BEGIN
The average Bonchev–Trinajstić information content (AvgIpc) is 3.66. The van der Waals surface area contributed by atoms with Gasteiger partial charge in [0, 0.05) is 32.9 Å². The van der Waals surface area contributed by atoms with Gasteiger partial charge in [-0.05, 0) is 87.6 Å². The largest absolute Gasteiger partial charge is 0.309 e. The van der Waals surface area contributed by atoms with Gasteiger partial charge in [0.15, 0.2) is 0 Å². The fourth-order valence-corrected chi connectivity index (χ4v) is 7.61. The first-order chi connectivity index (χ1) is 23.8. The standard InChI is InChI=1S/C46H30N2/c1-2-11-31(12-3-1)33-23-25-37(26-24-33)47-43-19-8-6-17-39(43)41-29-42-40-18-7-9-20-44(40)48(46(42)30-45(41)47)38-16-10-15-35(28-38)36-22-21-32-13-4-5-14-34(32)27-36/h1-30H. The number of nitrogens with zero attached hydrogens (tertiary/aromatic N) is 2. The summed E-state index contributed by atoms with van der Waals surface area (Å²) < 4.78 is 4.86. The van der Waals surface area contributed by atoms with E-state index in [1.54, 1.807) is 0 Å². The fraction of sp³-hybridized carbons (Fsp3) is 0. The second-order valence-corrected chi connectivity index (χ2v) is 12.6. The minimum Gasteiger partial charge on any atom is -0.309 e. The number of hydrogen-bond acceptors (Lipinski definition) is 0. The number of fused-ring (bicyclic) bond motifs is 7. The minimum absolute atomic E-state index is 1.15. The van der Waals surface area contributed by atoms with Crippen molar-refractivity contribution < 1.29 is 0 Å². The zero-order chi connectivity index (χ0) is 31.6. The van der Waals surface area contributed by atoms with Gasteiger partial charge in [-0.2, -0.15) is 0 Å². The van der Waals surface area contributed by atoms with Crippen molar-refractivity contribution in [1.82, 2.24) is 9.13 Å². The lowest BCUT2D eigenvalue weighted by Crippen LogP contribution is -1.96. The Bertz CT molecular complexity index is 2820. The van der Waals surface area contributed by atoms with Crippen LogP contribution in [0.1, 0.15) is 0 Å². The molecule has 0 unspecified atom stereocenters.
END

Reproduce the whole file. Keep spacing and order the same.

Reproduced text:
The average Bonchev–Trinajstić information content (AvgIpc) is 3.66. The van der Waals surface area contributed by atoms with Gasteiger partial charge in [0, 0.05) is 32.9 Å². The van der Waals surface area contributed by atoms with Gasteiger partial charge in [-0.05, 0) is 87.6 Å². The largest absolute Gasteiger partial charge is 0.309 e. The van der Waals surface area contributed by atoms with Gasteiger partial charge in [0.15, 0.2) is 0 Å². The fourth-order valence-corrected chi connectivity index (χ4v) is 7.61. The first-order chi connectivity index (χ1) is 23.8. The standard InChI is InChI=1S/C46H30N2/c1-2-11-31(12-3-1)33-23-25-37(26-24-33)47-43-19-8-6-17-39(43)41-29-42-40-18-7-9-20-44(40)48(46(42)30-45(41)47)38-16-10-15-35(28-38)36-22-21-32-13-4-5-14-34(32)27-36/h1-30H. The number of nitrogens with zero attached hydrogens (tertiary/aromatic N) is 2. The summed E-state index contributed by atoms with van der Waals surface area (Å²) < 4.78 is 4.86. The van der Waals surface area contributed by atoms with E-state index in [1.54, 1.807) is 0 Å². The fraction of sp³-hybridized carbons (Fsp3) is 0. The second-order valence-corrected chi connectivity index (χ2v) is 12.6. The minimum Gasteiger partial charge on any atom is -0.309 e. The number of hydrogen-bond acceptors (Lipinski definition) is 0. The number of fused-ring (bicyclic) bond motifs is 7. The minimum absolute atomic E-state index is 1.15. The van der Waals surface area contributed by atoms with Crippen molar-refractivity contribution < 1.29 is 0 Å². The zero-order chi connectivity index (χ0) is 31.6. The van der Waals surface area contributed by atoms with Gasteiger partial charge in [-0.2, -0.15) is 0 Å². The van der Waals surface area contributed by atoms with Crippen molar-refractivity contribution in [1.82, 2.24) is 9.13 Å². The lowest BCUT2D eigenvalue weighted by Crippen LogP contribution is -1.96. The Bertz CT molecular complexity index is 2820. The van der Waals surface area contributed by atoms with Crippen LogP contribution in [0.1, 0.15) is 0 Å². The molecule has 0 unspecified atom stereocenters.